Rev. Alexander Varian established first the Lancasteriau 
(graded schools on the English plan) system of education, super- 
intended and taught at Lancaster and Philadelphia before he 
entered the ministry. He erected his first parish (All Souls) at 
Springfield, ()., holding services first in an old blacksmith shop, 
which he had fitted up lor the purpose. The Church thus estab- 
lished is now known as Christ Church. He afterward had charge 
of St. James Church, at Painesville, O., and was twice called to the 
pastorate of Christ Church, at Meadville, Pa. At one time he had 
a parish at Vincennes, Ind., and was the originator of the present 
Grace Church, at Cleveland, O. The services in this parish were 
first held in the old Court House, on the southwest corner of 
Monumental Park, and afterward in the lecture room of the 
Medical College, until the Church was erected. 

Before entering the ministry he was Professor of Mathematics 
in Rev. Wm. Muhlenberg's Institute for Boys, at Flushing, N. Y., 
and among his pupils were: Bishop Bedell, of the diocese of Cleve- 
land; Bishop Kerfoot, of the diocese of Pittsburgh; the late Bishop 
Odenheimer, of Pennsylvania; Rev. Mr. Van Bokkelen, of Buffalo, 
and the late Rev. J. Diller, of New York. At one time he had 



DESCENDANTS OF JAMES VARIAN. 35 

charge of a female seminary, at Nashville, Tenn. He educated his 
brother Miles and sister Laura, and contributed liberally to the 
support of his aged parents and their family. 

His was emphatically a busy life, and he had the reward of 
viewing the fruits of his labor before being called to a higher 
sphere. 

53. Charles Mather Varian, merchant, b. Ballston, N. Y., 18 Dec,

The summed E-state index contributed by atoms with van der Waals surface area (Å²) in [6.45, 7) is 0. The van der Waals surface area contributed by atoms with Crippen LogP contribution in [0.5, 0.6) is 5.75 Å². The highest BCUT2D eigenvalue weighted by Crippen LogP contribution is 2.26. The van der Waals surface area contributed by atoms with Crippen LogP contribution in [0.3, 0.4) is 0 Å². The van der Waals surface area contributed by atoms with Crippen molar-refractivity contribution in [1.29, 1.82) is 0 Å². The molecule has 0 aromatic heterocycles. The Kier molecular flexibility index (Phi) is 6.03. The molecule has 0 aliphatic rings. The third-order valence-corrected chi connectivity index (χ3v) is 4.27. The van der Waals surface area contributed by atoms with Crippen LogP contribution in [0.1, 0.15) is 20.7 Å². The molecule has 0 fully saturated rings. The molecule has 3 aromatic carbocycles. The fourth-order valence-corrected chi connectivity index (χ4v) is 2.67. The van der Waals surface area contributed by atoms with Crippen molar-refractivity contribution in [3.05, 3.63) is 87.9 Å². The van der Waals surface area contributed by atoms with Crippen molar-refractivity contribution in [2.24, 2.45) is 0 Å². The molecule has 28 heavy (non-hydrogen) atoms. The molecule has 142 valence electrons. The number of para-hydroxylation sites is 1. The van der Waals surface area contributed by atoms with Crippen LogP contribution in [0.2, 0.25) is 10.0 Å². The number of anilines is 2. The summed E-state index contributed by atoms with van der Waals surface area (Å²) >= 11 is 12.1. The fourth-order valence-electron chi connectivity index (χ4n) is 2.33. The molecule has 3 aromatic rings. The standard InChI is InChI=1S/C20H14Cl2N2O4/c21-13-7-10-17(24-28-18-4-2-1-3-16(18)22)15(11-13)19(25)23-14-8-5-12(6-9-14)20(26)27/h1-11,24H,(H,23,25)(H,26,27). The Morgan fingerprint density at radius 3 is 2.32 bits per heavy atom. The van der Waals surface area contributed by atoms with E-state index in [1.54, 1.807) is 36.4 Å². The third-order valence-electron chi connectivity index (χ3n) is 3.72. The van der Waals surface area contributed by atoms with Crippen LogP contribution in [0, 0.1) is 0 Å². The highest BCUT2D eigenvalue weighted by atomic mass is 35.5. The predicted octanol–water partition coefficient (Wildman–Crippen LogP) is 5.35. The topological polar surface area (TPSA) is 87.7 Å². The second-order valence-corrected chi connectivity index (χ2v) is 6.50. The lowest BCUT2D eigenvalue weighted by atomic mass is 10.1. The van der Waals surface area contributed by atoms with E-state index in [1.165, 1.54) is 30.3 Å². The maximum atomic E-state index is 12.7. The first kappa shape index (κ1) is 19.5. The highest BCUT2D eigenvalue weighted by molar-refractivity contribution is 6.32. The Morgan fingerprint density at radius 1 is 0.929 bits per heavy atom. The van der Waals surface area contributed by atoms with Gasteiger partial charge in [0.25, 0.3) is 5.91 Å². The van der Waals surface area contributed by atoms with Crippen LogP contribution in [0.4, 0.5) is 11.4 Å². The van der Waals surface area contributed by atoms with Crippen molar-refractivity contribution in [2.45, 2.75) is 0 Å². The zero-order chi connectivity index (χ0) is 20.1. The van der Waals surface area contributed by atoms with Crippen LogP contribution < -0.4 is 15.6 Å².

1802, d. Dayton, O., 12 Jan., 1834, m. Cincinnati, ()., 27 Oct., 
1829, Eliza, dau. of Oliver and Sophia Goodwin, of Cincin- 
nati, O. 

They had issue : 

91. Sophia Goodwin, b. Aug. 1831,) d. at Dayton, O., both on 

92. Elizabeth Sackett, b. May, 1833, j same day, Nov., 1834. 

54. Edward Varian, manufacturer of steel brushes, res. Philadel- 

phia, born 29 Mar., 1805, m., 1, Eliza Wilson Lambert, of 
Lambertville, N. J., who d., leaving no issue; 2, 8 Feb., 
1838, Mrs. Margaretta Pearce, of Dayton, O., By whom 
he had : 

93. Margaretta Jones, b. Dayton, O., 30 Mar., 1840, d. 5 

Sep., 1847, at Dayton, O. 

94. Mary Hannah, b. Dayton, O., 19 Dec, 1843, d. 19 Oct., 

1850, at Dayton, O. 

95. Laura. Maria, b. Dayton, O., 20 Sep., 1846, d. 8 May, 

1865, at Dayton, O. 

96. Emma Graham, b. Dayton, O., 1 Aug., 1851, res. Phila- 

delphia. 

55. Phcebe Maria Varian, b. Ballston, N. Y., 6 June, 1807, m. 24 

Nov., 1829, William Andrew Clewell, of Nazareth, Pa., he 
b. Schoeneck, Pa., 29 Oct., 1804, and died ante 1880. 

Issue: 

97. Laura Margaret, b. 2 Sep., 1830, m. W. Beaumont 

Whitney, of German town, Pa. 

•i 

56. Horace Dibble Varian, farmer, res. sometime at Princeton, 

N. J., b. near Rochester, N. Y., 11 Mar., 1810, m. 1 Nov., 
1832, Sarah Lanning, b. 30 Sep., 1806, at Lawrenceville or 
Lambertville, N. J., and had issue: 



86 DESCENDANTS OF JAMES VABIAN. 

98. William Hunt, b. Kingston, N. J., 13 Nov., 1834. + 

99. Ann Elizabeth, b. Hopewell, N, J., 20 April, 1838, d. 17 

Dec, 1840. 

100. Mama Clewell, b. Hopewell, N. J., 9 June, 1840. + 

101. Nancy Lanning, b. Clarksville, N. J., 11 May, 1844, d. 13 

May, 1844. 

102. Price Lanning, b. Clarksville N. J., 21 June, 1845. + 

103. Miles Alexander, " " 27 Aug., 1847. + 

104. Margaret Ann, b. Clarksville, N. J., 25 Feb., 1849, d. 

1 April, 1849.